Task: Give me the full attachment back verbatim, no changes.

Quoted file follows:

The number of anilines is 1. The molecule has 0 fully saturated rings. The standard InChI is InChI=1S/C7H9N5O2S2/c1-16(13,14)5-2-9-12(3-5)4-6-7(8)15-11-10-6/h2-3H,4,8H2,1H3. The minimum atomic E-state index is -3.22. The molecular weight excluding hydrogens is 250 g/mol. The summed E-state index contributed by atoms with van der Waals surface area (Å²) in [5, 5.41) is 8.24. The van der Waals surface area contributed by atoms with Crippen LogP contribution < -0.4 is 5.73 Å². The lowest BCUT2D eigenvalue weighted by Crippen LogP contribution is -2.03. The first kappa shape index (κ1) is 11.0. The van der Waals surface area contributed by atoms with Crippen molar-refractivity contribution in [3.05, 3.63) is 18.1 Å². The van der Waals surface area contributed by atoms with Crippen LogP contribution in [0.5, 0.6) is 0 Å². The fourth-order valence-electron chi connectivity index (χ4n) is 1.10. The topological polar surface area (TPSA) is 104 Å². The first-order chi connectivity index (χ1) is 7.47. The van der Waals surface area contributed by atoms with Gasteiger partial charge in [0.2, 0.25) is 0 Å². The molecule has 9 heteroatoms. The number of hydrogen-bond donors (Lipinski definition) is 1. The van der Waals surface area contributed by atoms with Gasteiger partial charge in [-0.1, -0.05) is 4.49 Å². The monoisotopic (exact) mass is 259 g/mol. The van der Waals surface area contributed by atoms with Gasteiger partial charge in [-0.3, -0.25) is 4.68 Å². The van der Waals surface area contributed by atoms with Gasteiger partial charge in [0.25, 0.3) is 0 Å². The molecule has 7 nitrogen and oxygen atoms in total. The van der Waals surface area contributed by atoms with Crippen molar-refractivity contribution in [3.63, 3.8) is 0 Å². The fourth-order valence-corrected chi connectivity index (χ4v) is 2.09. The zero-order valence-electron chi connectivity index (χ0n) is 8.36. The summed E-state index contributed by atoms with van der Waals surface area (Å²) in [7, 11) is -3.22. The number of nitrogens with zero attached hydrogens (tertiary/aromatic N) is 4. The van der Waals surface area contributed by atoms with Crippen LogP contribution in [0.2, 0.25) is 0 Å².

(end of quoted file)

The number of anilines is 1. The molecule has 0 fully saturated rings. The standard InChI is InChI=1S/C7H9N5O2S2/c1-16(13,14)5-2-9-12(3-5)4-6-7(8)15-11-10-6/h2-3H,4,8H2,1H3. The minimum atomic E-state index is -3.22. The molecular weight excluding hydrogens is 250 g/mol. The summed E-state index contributed by atoms with van der Waals surface area (Å²) in [5, 5.41) is 8.24. The van der Waals surface area contributed by atoms with Crippen LogP contribution < -0.4 is 5.73 Å². The lowest BCUT2D eigenvalue weighted by Crippen LogP contribution is -2.03. The first kappa shape index (κ1) is 11.0. The van der Waals surface area contributed by atoms with Crippen molar-refractivity contribution in [3.05, 3.63) is 18.1 Å². The van der Waals surface area contributed by atoms with Crippen LogP contribution in [0.5, 0.6) is 0 Å². The fourth-order valence-electron chi connectivity index (χ4n) is 1.10. The topological polar surface area (TPSA) is 104 Å². The first-order chi connectivity index (χ1) is 7.47. The van der Waals surface area contributed by atoms with Gasteiger partial charge in [0.2, 0.25) is 0 Å². The molecule has 9 heteroatoms. The number of hydrogen-bond donors (Lipinski definition) is 1. The van der Waals surface area contributed by atoms with Gasteiger partial charge in [-0.1, -0.05) is 4.49 Å². The monoisotopic (exact) mass is 259 g/mol. The van der Waals surface area contributed by atoms with Gasteiger partial charge in [-0.3, -0.25) is 4.68 Å². The van der Waals surface area contributed by atoms with Gasteiger partial charge in [0.25, 0.3) is 0 Å². The molecule has 7 nitrogen and oxygen atoms in total. The van der Waals surface area contributed by atoms with Crippen molar-refractivity contribution in [3.63, 3.8) is 0 Å². The fourth-order valence-corrected chi connectivity index (χ4v) is 2.09. The zero-order valence-electron chi connectivity index (χ0n) is 8.36. The summed E-state index contributed by atoms with van der Waals surface area (Å²) in [7, 11) is -3.22. The number of nitrogens with zero attached hydrogens (tertiary/aromatic N) is 4. The van der Waals surface area contributed by atoms with Crippen LogP contribution in [0.2, 0.25) is 0 Å².